From the September 9, 2009 Daily Telegraph
September 10, 2009
by Irwin Stelzer
So Scotland Yard is complaining that its overly "edgy" American counterparts almost blew the arrest of the terrorists convicted this week of plotting to blow up several transatlantic flights, by moving prematurely to have one of them arrested in Pakistan. It just shows, say those who deny there is a "special relationship" between the US and the UK, how America ignores the advice of its partner. Not so: the key point is that our countries' security services worked in (imperfect) harmony for several months, and to a successful conclusion. Thousands of lives were spared.
Last week's anniversary of the outbreak of the Second World War also produced unkind words about the special relationship. The indictment of America for treating that relationship as a one-way street, one in which America demands much of Britain in return for little, is not new. After the war, when President Truman abruptly ended Lend-Lease, Britain was forced to negotiate a loan that, despite the best efforts of its brilliant negotiator, John Maynard Keynes, many viewed as onerous. Worse even than that, in some eyes, was what they saw as Dwight Eisenhower's scuppering what would have been a successful effort to unseat Nasser after he nationalised the Suez canal.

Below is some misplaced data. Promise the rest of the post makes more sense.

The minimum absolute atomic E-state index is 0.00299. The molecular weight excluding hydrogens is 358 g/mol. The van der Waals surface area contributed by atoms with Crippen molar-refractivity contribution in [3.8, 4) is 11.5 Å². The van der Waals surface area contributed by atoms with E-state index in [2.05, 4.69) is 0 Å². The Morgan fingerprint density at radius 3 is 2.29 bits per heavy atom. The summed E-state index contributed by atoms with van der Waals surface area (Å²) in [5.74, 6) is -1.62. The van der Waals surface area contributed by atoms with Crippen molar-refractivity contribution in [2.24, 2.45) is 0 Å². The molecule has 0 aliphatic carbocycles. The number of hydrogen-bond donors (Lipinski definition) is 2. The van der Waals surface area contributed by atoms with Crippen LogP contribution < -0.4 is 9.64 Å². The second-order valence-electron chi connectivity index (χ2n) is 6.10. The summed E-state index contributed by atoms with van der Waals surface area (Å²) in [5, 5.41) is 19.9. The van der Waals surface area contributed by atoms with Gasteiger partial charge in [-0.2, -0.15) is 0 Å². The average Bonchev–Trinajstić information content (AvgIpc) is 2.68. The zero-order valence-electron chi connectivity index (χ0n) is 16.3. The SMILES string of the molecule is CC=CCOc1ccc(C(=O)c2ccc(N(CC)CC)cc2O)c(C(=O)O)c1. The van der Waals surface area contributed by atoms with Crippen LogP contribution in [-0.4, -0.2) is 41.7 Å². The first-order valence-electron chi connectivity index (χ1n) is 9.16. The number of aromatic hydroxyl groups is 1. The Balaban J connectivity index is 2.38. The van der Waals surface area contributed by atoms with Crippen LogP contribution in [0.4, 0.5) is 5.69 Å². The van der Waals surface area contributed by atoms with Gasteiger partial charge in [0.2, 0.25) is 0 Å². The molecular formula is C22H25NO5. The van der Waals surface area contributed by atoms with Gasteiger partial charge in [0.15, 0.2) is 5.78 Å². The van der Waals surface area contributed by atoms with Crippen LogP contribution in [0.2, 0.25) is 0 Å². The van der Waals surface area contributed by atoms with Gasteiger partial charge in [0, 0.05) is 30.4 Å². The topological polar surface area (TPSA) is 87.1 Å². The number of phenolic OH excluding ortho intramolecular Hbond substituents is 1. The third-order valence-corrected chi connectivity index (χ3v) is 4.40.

Fast-forward to more recent times and we have the Iraq war, into which special-relationship deniers say Tony Blair led the nation merely "to get up the a––– of the White House and stay there", as your then-ambassador, Christopher Meyer, so elegantly described his instructions.
You get the idea: the special relationship is a myth, useful when Winston Churchill wanted to induce Franklin Roosevelt to come to his aid, but increasingly a delusion that results in a British foreign policy that serves American interests.
But consider this. Truman's decision was in considerable part due to America's unwillingness to fund Britain's emerging welfare state, or to make it easier for Britain to maintain its empire, with the associated barriers to American exports. And Eisenhower's position on Suez might have done less to end that adventure than what Harold Macmillan's biographer, Charles Williams, asserts was Macmillan's misrepresentation to the Cabinet of the allegedly dire state of your nation's finances.
All that is the stuff of historians' arguments. This mere journalist is more impressed with realities on the ground. Ask yourself this: is there any nation that has comparable access to the corridors of power in America: the White House, Congress, the Pentagon? By virtue of a common language; Britain's selection of extraordinarily capable ambassadors to represent it; the appreciation of Americans for Britain's heroic effort to hold off the Nazis while we dithered; and your support in two wars in Iraq and willingness so far to carry a disproportionately large part of the burden of the fighting in Afghanistan, Britain punches so much above its weight in America that to call our relationship with it other than special would be to ignore reality.